Cydalima perspectalis caterpillar
Franz van Duns
Although the box tree moth (
Cydalima perspectalis) has not yet arrived in the U.S., the pest is not far away. The pest is native to eastern Asia, and was detected in Toronto, Canada, in 2018 and is prevalent throughout Europe.
Based on DNA evidence, box tree moths were introduced into Europe from Asia multiple times and moved within Europe via nursery trade after they were introduced. Once the moths got onto wild European boxwoods, they were able to spread relatively unchecked.
HRI’s Jill Calabro says that production and landscape managers in the Great Lakes regions should be especially diligent in monitoring boxwoods, as the adults could easily fly from Toronto to upper Michigan, now that it's been confirmed in the Toronto area.
Box tree moth ( Cydalima perspectalis)
facts about the box tree moth Hosts: Box tree moth caterpillars devour boxwood. In Europe, boxwood hosts include Buxus balearica, B. bodinieri, B. harlandii, B. megistophylla, B. microphylla, B. rugulosa, B. sempervirens and B. sinica. In Asia, box tree moth attacks other plants besides boxwood, including Euonymus alata, E. japonicus, Ilex purpurea and Murraya paniculate.
Young caterpillars feed on the undersides of leaves, which gives them a “peeled” appearance from the top, according to the Penn State Extension. Older caterpillars consume the entire leaf except for the midrib. Caterpillars also eat bark. If the damage is contained only to defoliation, most boxwoods will recover. But plants will die when bark is consumed, according to Jill Calabro of the Horticultural Research Institute.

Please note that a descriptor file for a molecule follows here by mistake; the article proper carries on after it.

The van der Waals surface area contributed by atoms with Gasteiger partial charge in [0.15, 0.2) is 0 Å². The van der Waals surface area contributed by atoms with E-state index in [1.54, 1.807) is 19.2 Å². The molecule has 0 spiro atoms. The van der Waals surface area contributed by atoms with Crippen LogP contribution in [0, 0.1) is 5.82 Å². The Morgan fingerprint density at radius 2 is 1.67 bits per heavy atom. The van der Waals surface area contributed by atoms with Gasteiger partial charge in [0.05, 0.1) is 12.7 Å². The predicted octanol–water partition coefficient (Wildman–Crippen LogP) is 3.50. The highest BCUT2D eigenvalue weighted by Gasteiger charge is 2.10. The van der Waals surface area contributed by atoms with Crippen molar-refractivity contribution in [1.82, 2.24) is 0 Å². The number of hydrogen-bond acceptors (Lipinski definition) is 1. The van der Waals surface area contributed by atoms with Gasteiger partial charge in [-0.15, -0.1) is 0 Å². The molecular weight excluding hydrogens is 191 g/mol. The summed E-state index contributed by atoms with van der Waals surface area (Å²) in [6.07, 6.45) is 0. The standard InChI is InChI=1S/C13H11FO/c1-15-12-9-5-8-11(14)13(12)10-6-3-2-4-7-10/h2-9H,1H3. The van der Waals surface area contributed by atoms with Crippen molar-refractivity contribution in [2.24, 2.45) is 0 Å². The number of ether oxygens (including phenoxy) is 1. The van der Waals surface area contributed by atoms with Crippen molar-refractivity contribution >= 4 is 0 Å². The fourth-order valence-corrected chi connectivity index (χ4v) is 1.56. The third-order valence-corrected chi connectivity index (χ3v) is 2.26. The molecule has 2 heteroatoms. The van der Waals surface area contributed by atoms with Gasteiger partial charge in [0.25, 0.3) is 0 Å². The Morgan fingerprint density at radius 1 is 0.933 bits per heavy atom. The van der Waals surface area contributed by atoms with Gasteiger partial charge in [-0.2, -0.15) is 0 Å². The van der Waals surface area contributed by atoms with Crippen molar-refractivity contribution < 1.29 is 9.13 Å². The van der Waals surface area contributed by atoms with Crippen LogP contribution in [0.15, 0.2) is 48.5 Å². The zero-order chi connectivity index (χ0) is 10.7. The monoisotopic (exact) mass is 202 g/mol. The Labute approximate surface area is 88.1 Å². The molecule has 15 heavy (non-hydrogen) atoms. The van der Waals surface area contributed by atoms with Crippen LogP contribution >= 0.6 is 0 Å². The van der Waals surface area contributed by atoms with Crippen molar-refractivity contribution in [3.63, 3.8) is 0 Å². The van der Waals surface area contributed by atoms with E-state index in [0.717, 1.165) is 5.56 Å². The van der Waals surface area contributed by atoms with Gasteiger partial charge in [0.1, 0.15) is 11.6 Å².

Description: Box tree moth eggs are pale yellow and are laid in groups of 5-20 that overlap like shingles. Caterpillars are green and yellow with white, yellow and black stripes and black spots. Pupae are found in webbing and damaged leaves. Young pupae are green with brown stripes; when pupae are ready to turn into moths, the pattern of the wings becomes visible through the pupal skin. Most adult box tree moths are white with a brown border. Some adult moths may have an additional brown border on the edge of the forewing. A minority of specimens (5-10%) are entirely brown except for the white commas on the forewings. Lifecycle: Its lifecycle takes about 45 days, depending on temperature. As many as 3-4 generations per season are possible in central and southern Europe, from mid-late March through October. It overwinters in its pupal state on leaves and can survive temperatures as low as -22 °F (-30 °C) in winter, meaning it can survive most winters in the contiguous U.S. Pheromone traps can help monitor adult male populations from May to October. Control: Several insecticides have been evaluated, with successful caterpillar control reported with chlorantraniliprole, spinosad, and chlorpyrifos + cypermethrin, Calabro says. Success has also been reported using Bacillus thuringensis strains. If this pest invades the U.S., “products that typically express good efficacy against Lepidopterans should be considered, such as abamectin, acephate and pyrethroids. Always check labels for use information,” she adds.
Penn State suggests handpicking caterpillars and disposing of them in soapy water when infestations are small. A sex pheromone is commercially available and pheromone traps are used to monitor plantings for box tree moth. Natural enemies have been recorded from their native range, including a variety of parasitoid wasps and flies. However, all the species have broad host ranges and attack other caterpillars and are not suitable for release in invaded areas. A handful of studies in Europe found low levels of parasitism by native parasitoid wasps and flies, but never enough to exert control over the moths, according to Penn State.